Believe, young man, the testimony of monuments, and the voice of the tombs. Some countries have doubtless fallen from what they were at certain epochs; but if we weigh the wisdom and happiness of their inhabitants, even in those times, we shall find more of splendor than of reality in their glory; we shall find, in the most celebrated of ancient states, enormous vices and cruel abuses, the true causes of their decay; we shall find in general that the principles of government were atrocious; that insolent robberies, barbarous wars and implacable hatreds were raging from nation to nation;* that natural right was unknown; that morality was perverted by senseless fanaticism and deplorable superstition; that a dream, a vision, an oracle, were constantly the causes of vast commotions. Perhaps the nations are not yet entirely cured of all these evils; but their intensity at least is diminished, and the experience of the past has not been wholly lost. For the last three centuries, especially, knowledge has increased and been extended; civilization, favored by happy circumstances, has made a sensible progress; inconveniences and abuses have even turned to its advantage; for if states have been too much extended by conquest, the people, by uniting under the same yoke, have lost the spirit of estrangement and division which made them all enemies one to the other. If the powers of government have been more concentrated, there has been more system and harmony in their exercise. If wars have become more extensive in the mass, they are less bloody in detail. If men have gone to battle with less personality, less energy, their struggles have been less sanguinary and less ferocious; they have been less free, but less turbulent; more effeminate, but more pacific. Despotism itself has rendered them some service; for if governments have been more absolute, they have been more quiet and less tempestuous. If thrones have become a property and hereditary, they have excited less dissensions, and the people have suffered fewer convulsions; finally, if the despots, jealous and mysterious, have interdicted all knowledge of their administration, all concurrence in the management of public affairs, the passions of men, drawn aside from politics, have fixed upon the arts, and the sciences of nature; and the sphere of ideas in every direction has been enlarged; man, devoted to abstract studies, has better understood his place in the system of nature, and his relations in society; principles have been better discussed, final causes better explained, knowledge more extended, individuals better instructed, manners more social, and life more happy. The species at large, especially in certain countries, has gained considerably; and this amelioration cannot but increase in future, because its two principal obstacles, those even which, till then, had rendered it slow and sometimes retrograde,--the difficulty of transmitting ideas and of communicating them rapidly,--have been at last removed.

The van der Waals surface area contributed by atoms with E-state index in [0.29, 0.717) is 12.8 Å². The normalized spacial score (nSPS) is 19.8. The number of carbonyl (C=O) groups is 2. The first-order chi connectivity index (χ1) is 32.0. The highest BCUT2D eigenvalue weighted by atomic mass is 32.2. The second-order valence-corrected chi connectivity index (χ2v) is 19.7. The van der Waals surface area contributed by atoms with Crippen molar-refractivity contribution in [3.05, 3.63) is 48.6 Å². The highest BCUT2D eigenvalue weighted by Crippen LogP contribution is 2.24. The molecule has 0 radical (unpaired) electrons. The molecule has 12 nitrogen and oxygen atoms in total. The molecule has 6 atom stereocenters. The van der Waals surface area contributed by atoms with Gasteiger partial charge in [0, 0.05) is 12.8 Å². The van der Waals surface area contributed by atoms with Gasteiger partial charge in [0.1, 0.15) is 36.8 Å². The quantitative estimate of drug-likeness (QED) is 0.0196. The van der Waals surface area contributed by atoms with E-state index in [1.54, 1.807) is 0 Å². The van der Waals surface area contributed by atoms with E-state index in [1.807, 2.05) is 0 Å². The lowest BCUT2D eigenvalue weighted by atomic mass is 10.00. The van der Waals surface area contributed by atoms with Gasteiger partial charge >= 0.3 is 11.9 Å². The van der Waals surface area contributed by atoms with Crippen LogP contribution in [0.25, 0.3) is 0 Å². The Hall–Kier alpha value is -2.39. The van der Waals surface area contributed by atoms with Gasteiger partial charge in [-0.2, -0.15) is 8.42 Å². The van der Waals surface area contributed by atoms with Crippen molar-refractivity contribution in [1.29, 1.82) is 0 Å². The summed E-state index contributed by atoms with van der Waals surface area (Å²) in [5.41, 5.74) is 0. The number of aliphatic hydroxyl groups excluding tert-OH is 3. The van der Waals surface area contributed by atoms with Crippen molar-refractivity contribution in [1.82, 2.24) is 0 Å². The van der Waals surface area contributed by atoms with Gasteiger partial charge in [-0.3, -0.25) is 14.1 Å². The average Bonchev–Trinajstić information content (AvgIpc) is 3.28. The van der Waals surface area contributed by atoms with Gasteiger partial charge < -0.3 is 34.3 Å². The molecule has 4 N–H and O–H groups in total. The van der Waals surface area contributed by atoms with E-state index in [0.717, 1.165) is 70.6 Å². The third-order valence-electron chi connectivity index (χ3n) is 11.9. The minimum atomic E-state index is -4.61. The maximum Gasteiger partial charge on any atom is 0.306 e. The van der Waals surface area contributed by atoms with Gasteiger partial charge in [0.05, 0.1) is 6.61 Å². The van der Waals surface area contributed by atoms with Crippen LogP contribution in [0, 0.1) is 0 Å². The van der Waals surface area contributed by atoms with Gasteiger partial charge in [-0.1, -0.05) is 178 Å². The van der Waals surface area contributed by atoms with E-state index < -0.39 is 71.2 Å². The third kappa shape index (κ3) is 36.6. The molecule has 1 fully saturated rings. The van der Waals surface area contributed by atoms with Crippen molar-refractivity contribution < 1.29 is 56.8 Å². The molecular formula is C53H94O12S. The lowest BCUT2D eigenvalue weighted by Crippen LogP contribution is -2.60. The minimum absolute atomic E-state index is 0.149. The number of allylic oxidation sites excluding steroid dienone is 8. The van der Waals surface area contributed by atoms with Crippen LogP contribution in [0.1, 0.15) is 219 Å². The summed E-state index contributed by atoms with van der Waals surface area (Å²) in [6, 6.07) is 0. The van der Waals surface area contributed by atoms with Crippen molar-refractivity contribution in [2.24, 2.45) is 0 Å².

* Read the history of the wars of Rome and Carthage, of Sparta and Messina, of Athens and Syracuse, of the Hebrews and the Phoenicians: yet these are the nations of which antiquity boasts as being most polished!

Indeed, among the ancients, each canton, each city, being isolated from all others by the difference of its language, the consequence was favorable to ignorance and anarchy. There was no communication of ideas, no participation of discoveries, no harmony of interests or of wills, no unity of action or design; besides, the only means of transmitting and of propagating ideas being that of speech, fugitive and limited, and that of writing, tedious of execution, expensive and scarce, the consequence was a hindrance of present instruction, loss of experience from one generation to another, instability, retrogression of knowledge, and a perpetuity of confusion and childhood.